Clint was at a new foster home, and this one seemed determined to keep him. The first thing Mr. Fury (“Jesus Christ, call me Nick. I can’t be your father figure if you’re so formal.”) Did after picking him up was take him to the store (a department store. Clint didn’t even know those things were real). And he spent actual money on him. Who did that? The whole thing about foster care was to spend as little on your foster kids as possible and keep the rest for yourself.
So he had eight shirts, two hoodies, two pairs of jeans, ten pairs of boxers (definitely overkill in his opinion), and brand new shoes. He may or may not have been stroking them on the way home. He’d never had new shoes before, okay?
And then Nick took him home and introduced him to his new foster sister, before leaving them to Natasha showing Clint to his new room and around the house. “So, uh,” he hesitated a bit, unsure what to do or say. “How long have you been with mr. Fury?”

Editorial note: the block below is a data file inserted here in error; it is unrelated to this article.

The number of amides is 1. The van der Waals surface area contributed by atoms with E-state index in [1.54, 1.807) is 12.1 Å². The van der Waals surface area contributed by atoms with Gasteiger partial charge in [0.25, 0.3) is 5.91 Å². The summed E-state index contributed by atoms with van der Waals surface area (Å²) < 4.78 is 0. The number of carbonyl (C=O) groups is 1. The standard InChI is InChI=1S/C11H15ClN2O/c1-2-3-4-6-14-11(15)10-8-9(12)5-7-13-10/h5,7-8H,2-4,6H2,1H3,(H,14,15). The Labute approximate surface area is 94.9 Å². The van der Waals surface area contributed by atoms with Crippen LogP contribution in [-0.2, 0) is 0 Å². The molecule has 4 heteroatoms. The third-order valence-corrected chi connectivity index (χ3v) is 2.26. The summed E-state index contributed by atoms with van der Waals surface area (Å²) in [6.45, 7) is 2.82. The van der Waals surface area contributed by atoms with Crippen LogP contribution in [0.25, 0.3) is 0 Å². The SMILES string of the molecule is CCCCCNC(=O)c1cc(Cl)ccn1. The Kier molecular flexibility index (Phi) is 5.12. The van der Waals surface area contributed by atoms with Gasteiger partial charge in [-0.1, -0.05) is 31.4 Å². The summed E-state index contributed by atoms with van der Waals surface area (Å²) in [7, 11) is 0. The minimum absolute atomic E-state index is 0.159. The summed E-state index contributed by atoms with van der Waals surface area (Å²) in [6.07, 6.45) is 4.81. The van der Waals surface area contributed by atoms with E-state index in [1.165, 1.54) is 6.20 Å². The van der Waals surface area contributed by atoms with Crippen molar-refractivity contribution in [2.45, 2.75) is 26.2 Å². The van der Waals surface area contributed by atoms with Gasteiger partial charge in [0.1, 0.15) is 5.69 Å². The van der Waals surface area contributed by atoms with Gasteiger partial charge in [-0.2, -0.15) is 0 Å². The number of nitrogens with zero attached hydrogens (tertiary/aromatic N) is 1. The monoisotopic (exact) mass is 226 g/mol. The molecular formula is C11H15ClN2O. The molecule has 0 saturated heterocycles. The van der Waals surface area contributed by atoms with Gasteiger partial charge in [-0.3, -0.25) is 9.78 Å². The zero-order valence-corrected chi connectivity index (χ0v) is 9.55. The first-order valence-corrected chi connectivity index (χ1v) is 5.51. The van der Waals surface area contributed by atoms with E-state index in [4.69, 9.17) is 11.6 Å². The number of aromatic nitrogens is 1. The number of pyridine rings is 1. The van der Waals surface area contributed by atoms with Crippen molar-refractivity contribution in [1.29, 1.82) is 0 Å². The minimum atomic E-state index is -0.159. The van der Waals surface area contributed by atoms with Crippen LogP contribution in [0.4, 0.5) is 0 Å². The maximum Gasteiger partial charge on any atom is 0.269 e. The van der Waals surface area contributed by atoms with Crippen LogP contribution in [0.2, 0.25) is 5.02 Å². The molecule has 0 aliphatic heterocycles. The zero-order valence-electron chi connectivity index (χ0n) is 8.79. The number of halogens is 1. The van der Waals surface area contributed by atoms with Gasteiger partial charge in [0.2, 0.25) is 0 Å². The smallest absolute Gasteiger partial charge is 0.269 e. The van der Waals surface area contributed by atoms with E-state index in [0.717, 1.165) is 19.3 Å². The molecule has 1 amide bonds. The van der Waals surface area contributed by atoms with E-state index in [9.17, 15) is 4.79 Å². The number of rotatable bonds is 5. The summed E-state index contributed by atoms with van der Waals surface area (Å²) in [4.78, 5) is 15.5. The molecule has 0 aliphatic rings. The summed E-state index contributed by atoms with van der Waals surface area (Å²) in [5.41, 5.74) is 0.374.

Hey! I agree with your 'Henry's father figure' post, except for one: Why would Neal be a good father figure? He met a 16-17yo, immediately asked her out on a date and slept w/ her and then encouraged her to be a thief and then abandonned her. Then he saw her again, got mad at her, slept with his fiance and then that night told Emma he loved her.
Holy revisionist history, Batman.
“encouraged her to be a thief”
Do you remember the way they met, when Emma was hot wiring the bug he was sleeping in? He didn’t encourage her to be a thief, they were both thieves. And both homeless. And both about the same age (because sorry, I’m not buying an obviously fake document as ‘proof’ that he’s older. MRJ is the same age as JMo. A couple of years difference makes sense, but not 'the US government knows the age of a guy born in another world.)
There’s no canon that they immediately slept together. There’s nothing that shows an imbalance of power. They were partners.